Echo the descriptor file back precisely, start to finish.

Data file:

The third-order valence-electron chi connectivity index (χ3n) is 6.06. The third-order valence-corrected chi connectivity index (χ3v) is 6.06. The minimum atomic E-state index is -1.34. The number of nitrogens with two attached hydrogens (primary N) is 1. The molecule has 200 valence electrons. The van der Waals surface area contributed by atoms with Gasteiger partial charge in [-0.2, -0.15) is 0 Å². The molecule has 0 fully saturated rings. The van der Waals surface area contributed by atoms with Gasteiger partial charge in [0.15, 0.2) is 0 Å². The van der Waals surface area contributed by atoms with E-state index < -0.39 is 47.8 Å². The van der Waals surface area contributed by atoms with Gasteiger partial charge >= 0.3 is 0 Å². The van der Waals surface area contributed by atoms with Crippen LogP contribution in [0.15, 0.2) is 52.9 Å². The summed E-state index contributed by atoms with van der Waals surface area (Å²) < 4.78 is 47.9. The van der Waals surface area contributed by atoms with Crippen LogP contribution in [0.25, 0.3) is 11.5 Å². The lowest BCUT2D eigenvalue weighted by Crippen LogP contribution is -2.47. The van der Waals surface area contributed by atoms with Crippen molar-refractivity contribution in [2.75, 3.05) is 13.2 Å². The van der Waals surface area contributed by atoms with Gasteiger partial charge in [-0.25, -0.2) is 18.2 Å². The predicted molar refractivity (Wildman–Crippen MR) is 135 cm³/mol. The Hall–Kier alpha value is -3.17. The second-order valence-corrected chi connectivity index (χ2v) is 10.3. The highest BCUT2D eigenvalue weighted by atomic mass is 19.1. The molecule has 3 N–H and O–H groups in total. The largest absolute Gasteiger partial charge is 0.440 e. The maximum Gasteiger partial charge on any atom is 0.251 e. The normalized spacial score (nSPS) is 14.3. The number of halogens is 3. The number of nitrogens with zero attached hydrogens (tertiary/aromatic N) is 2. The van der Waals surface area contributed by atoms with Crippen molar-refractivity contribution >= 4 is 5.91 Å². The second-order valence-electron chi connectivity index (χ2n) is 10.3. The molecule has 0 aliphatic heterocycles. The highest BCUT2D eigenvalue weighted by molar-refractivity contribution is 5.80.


The third-order valence-electron chi connectivity index (χ3n) is 6.06. The third-order valence-corrected chi connectivity index (χ3v) is 6.06. The minimum atomic E-state index is -1.34. The number of nitrogens with two attached hydrogens (primary N) is 1. The molecule has 200 valence electrons. The van der Waals surface area contributed by atoms with Gasteiger partial charge in [-0.2, -0.15) is 0 Å². The molecule has 0 fully saturated rings. The van der Waals surface area contributed by atoms with Gasteiger partial charge in [0.15, 0.2) is 0 Å². The van der Waals surface area contributed by atoms with E-state index < -0.39 is 47.8 Å². The van der Waals surface area contributed by atoms with Gasteiger partial charge >= 0.3 is 0 Å². The van der Waals surface area contributed by atoms with Crippen LogP contribution in [0.15, 0.2) is 52.9 Å². The summed E-state index contributed by atoms with van der Waals surface area (Å²) < 4.78 is 47.9. The van der Waals surface area contributed by atoms with Crippen LogP contribution in [0.25, 0.3) is 11.5 Å². The lowest BCUT2D eigenvalue weighted by Crippen LogP contribution is -2.47. The van der Waals surface area contributed by atoms with Crippen molar-refractivity contribution in [2.75, 3.05) is 13.2 Å². The van der Waals surface area contributed by atoms with Gasteiger partial charge in [-0.25, -0.2) is 18.2 Å². The predicted molar refractivity (Wildman–Crippen MR) is 135 cm³/mol. The Hall–Kier alpha value is -3.17. The second-order valence-corrected chi connectivity index (χ2v) is 10.3. The highest BCUT2D eigenvalue weighted by atomic mass is 19.1. The molecule has 3 N–H and O–H groups in total. The largest absolute Gasteiger partial charge is 0.440 e. The maximum Gasteiger partial charge on any atom is 0.251 e. The normalized spacial score (nSPS) is 14.3. The number of halogens is 3. The number of nitrogens with zero attached hydrogens (tertiary/aromatic N) is 2. The van der Waals surface area contributed by atoms with Crippen molar-refractivity contribution >= 4 is 5.91 Å². The second-order valence-electron chi connectivity index (χ2n) is 10.3. The molecule has 0 aliphatic heterocycles. The highest BCUT2D eigenvalue weighted by molar-refractivity contribution is 5.80.